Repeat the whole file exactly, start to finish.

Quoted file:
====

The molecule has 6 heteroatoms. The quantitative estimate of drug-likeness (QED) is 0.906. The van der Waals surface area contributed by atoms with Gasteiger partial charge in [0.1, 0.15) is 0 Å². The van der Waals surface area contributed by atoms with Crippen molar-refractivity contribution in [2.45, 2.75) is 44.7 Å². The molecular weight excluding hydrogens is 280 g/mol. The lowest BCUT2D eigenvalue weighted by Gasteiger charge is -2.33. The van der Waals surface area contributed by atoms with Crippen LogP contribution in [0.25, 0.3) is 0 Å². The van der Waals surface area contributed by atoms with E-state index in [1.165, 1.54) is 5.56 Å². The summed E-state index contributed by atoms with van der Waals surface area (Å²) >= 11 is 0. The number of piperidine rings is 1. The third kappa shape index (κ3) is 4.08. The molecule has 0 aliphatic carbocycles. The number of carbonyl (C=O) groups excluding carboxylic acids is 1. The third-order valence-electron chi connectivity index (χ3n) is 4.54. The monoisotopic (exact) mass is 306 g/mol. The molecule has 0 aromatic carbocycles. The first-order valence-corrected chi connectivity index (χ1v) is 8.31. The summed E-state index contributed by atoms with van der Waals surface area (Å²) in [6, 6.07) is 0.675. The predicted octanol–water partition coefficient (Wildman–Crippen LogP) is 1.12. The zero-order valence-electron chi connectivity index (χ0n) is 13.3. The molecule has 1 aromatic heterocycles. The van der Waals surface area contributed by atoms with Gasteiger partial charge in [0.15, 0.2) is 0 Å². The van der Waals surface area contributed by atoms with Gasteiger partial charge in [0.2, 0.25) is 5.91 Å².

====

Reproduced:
The molecule has 6 heteroatoms. The quantitative estimate of drug-likeness (QED) is 0.906. The van der Waals surface area contributed by atoms with Gasteiger partial charge in [0.1, 0.15) is 0 Å². The van der Waals surface area contributed by atoms with Crippen molar-refractivity contribution in [2.45, 2.75) is 44.7 Å². The molecular weight excluding hydrogens is 280 g/mol. The lowest BCUT2D eigenvalue weighted by Gasteiger charge is -2.33. The van der Waals surface area contributed by atoms with Crippen LogP contribution in [0.25, 0.3) is 0 Å². The van der Waals surface area contributed by atoms with E-state index in [1.165, 1.54) is 5.56 Å². The summed E-state index contributed by atoms with van der Waals surface area (Å²) >= 11 is 0. The number of piperidine rings is 1. The third kappa shape index (κ3) is 4.08. The molecule has 0 aliphatic carbocycles. The number of carbonyl (C=O) groups excluding carboxylic acids is 1. The third-order valence-electron chi connectivity index (χ3n) is 4.54. The monoisotopic (exact) mass is 306 g/mol. The molecule has 0 aromatic carbocycles. The first-order valence-corrected chi connectivity index (χ1v) is 8.31. The summed E-state index contributed by atoms with van der Waals surface area (Å²) in [6, 6.07) is 0.675. The predicted octanol–water partition coefficient (Wildman–Crippen LogP) is 1.12. The zero-order valence-electron chi connectivity index (χ0n) is 13.3. The molecule has 1 aromatic heterocycles. The van der Waals surface area contributed by atoms with Gasteiger partial charge in [0.15, 0.2) is 0 Å². The van der Waals surface area contributed by atoms with Gasteiger partial charge in [0.2, 0.25) is 5.91 Å².